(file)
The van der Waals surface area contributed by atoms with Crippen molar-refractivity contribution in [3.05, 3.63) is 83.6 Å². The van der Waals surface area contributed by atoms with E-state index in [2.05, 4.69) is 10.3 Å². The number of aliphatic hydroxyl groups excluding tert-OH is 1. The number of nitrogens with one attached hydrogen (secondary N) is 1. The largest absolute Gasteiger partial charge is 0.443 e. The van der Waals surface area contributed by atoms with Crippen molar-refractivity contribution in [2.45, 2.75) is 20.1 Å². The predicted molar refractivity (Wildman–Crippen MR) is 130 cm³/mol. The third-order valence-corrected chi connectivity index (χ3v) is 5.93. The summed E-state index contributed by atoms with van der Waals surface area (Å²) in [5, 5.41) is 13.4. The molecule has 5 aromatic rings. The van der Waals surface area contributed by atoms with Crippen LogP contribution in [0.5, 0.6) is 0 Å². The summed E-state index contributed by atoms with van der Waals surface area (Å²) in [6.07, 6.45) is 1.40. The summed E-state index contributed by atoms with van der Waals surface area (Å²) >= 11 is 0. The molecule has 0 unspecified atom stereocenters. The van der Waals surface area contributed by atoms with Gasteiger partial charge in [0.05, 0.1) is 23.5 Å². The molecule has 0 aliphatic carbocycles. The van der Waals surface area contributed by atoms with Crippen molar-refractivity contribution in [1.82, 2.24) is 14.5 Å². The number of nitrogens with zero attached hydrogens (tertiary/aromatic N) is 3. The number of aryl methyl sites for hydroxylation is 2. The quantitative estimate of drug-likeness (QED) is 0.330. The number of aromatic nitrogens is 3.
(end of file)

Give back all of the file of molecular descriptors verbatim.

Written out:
The van der Waals surface area contributed by atoms with Crippen molar-refractivity contribution in [3.05, 3.63) is 83.6 Å². The van der Waals surface area contributed by atoms with E-state index in [2.05, 4.69) is 10.3 Å². The number of aliphatic hydroxyl groups excluding tert-OH is 1. The number of nitrogens with one attached hydrogen (secondary N) is 1. The largest absolute Gasteiger partial charge is 0.443 e. The van der Waals surface area contributed by atoms with Crippen molar-refractivity contribution in [2.45, 2.75) is 20.1 Å². The predicted molar refractivity (Wildman–Crippen MR) is 130 cm³/mol. The third-order valence-corrected chi connectivity index (χ3v) is 5.93. The summed E-state index contributed by atoms with van der Waals surface area (Å²) in [5, 5.41) is 13.4. The molecule has 5 aromatic rings. The van der Waals surface area contributed by atoms with Crippen LogP contribution in [0.5, 0.6) is 0 Å². The summed E-state index contributed by atoms with van der Waals surface area (Å²) in [6.07, 6.45) is 1.40. The summed E-state index contributed by atoms with van der Waals surface area (Å²) >= 11 is 0. The molecule has 0 unspecified atom stereocenters. The van der Waals surface area contributed by atoms with Gasteiger partial charge in [0.05, 0.1) is 23.5 Å². The molecule has 0 aliphatic carbocycles. The van der Waals surface area contributed by atoms with Crippen molar-refractivity contribution in [1.82, 2.24) is 14.5 Å². The number of nitrogens with zero attached hydrogens (tertiary/aromatic N) is 3. The number of aryl methyl sites for hydroxylation is 2. The quantitative estimate of drug-likeness (QED) is 0.330. The number of aromatic nitrogens is 3.